JESSE TAYLOR AND THE STEREO CHICKENS
by Mick Shelton of Derby, United Kingdom
What would a Texas troubadour have in common with a musical
Good question and the answer is a long story.
The tale begins in 1997, Joe Ely had released 'Letter to Laredo'
two years earlier and was touring the United Kingdom.
A bunch of guys from Derby with forty years of musical history
under their belts were approaching their half century of years
on planet earth. To their amazement a local promoter of 'Americana'
music has pulled off the coup of the century and booked the 'Letter
to Laredo' tour for the Festival Inn at Trowell, a venue more
famous for its 'grab a granny' night and the punch ups in the
It's early March, the scene is set, its cold outside but packed
and hot inside. The Joe Ely line up could only be described as
a cross between the Texas Tornadoes and a Mariachi band, the
result was awesome, a searing memory that won't go away and one
that you don't want to go away. Joe Ely was brilliant, his timing,
his direction, the delivery, true story-telling to music. What
else could stir the senses?
Stand up Jesse Taylor. Now there are guitarists and there are
guitarists, from every musical persuasion, many levels of genius
in their own field but when it comes to Americana and Country
Rock, Jesse Taylor is one of the best. Typically well built,
as any Texan would be, with big strong hands and fingers that
would challenge his dexterity, Jesse stood up that night and
gave a display of acoustic and electric guitar work that we have
rarely seen equaled. It was a night we would never forget or
stop talking about and for more reasons than Jesse's performance.
This was the night that the 'Stereo Chickens' were born and
as if by magic it took the name of a song written by the great
Tom Russell and forming the center-piece of the 'Letter to Laredo'
album. The song was 'Gallo Del Cielo' a story about a fighting
cockerel. As the boys hugged the bar taking in copious amounts
of the local brew, a guy from Rotherham known only as 'Reckless
Eric' issued the immortal phrase "Wow, a song about a fighting
cock, sounded more like a stereo chicken". The name struck
a chord and Graham who had been secretly planning a celebratory
musical tour to America in celebration of our fiftieth year,
decided that this was the name for the 'Rock n Roll Seniles'
tour, 'The Stereo Chickens' were up and running.
From this night on we would check the musician listing on
almost every CD we would buy to search for confirmation that
Jesse had played on the recording sessions, it was the final
endorsement to the quality of the album.
What followed for the next five years was in itself a full
length feature of musical extravaganza's across the 'States',
Nashville, Memphis, New Orleans, Austin and one unforgettable
night in San Antonio. The night in question was Wednesday May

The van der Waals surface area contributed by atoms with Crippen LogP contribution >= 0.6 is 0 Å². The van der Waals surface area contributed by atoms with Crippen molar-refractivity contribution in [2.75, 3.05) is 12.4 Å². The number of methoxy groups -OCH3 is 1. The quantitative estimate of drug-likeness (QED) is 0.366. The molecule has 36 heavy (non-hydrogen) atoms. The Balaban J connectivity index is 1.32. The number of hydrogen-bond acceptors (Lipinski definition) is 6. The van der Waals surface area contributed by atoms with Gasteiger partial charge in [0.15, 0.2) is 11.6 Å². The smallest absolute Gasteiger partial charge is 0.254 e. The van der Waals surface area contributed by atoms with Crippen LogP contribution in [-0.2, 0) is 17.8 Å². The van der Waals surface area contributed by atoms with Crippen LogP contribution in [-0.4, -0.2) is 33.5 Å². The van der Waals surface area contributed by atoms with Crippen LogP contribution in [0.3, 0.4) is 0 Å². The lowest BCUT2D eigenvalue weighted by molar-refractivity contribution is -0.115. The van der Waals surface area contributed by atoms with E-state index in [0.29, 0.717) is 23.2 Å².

2nd 2001 and after flights from London via Chicago the 'Chickens'
checked in at the Marriott River Center hotel on the first stage
of the 'Amazing Tour'. First impressions of San Antonio were
not much to shout about and we hoped the 'Alamo' city would produce
something special. Well, the normal procedure was to scour the
local papers for the entertainments page which at first sight
appeared to be uninspiring apart from the mud wrestling which
has a strange appeal for me. Then tucked away amongst the debris
was the name Billy Joe Shaver. Performing live at the 'County
Line' and sponsored by Coors Light, it was the answer to a prayer.
We took a stroll along the river walk, pleasant enough but not
a heart breaker and took some dinner at a place called the Old
Coffee Pot, there must be many more like this but good value.
Then it was a cab ride to find the 'County Line' and believe
me it took some finding.
The place turned out to be a diner on the outskirts of town,
bags of atmosphere and memorabilia, a large tabled patio with
a makeshift bar at one end and a similarly made up stage at the
other. Billy Joe was already in full flow but it was not this
amazing man's voice and lyrics that took our attention from the
lipstick pink sunset that lit up the Texan sky and turned the
back drop of the neon strip to a mere work on part in a Broadway
show. It was a sight that I will never forget, even greater than
the leather clad 'Coors' girls handing out the free beers. It
took a while to regain control and refocus on the task in hand,
that being Billy Joe who was still weaving his magic spell. Suddenly
an electric guitar chords up from the band to open the next number
and Billy Joe announces, "on guitar, Mr. Jesse Taylor,"
the crowd went wild and so did we. Jesse was truly brilliant
that night, as was Billy Joe and I cannot recall the number of
encores but it was getting light as we made our way to our temporary
Jesse Taylor that night showed us the joy of Texacana country
rock guitar work and after the show he talked with us and so
many of his fans, making sure his wife and family were introduced
to all, a true gentleman, a great Texan and a wonderful guitarist.
He recalled the night with Joe Ely back in '97 and was amazed
that people still remembered and took such an interest.
Jesse Taylor passed away in March 2006 after falling on hard
times through illness during the last couple of years. His passing
will be mourned by few but the few will understand what it takes
to be a musical legend.
Rest in peace, Jesse, the 'Stereo Chickens' will never forget
(c) Mick Shelton, 2006
return to Jesse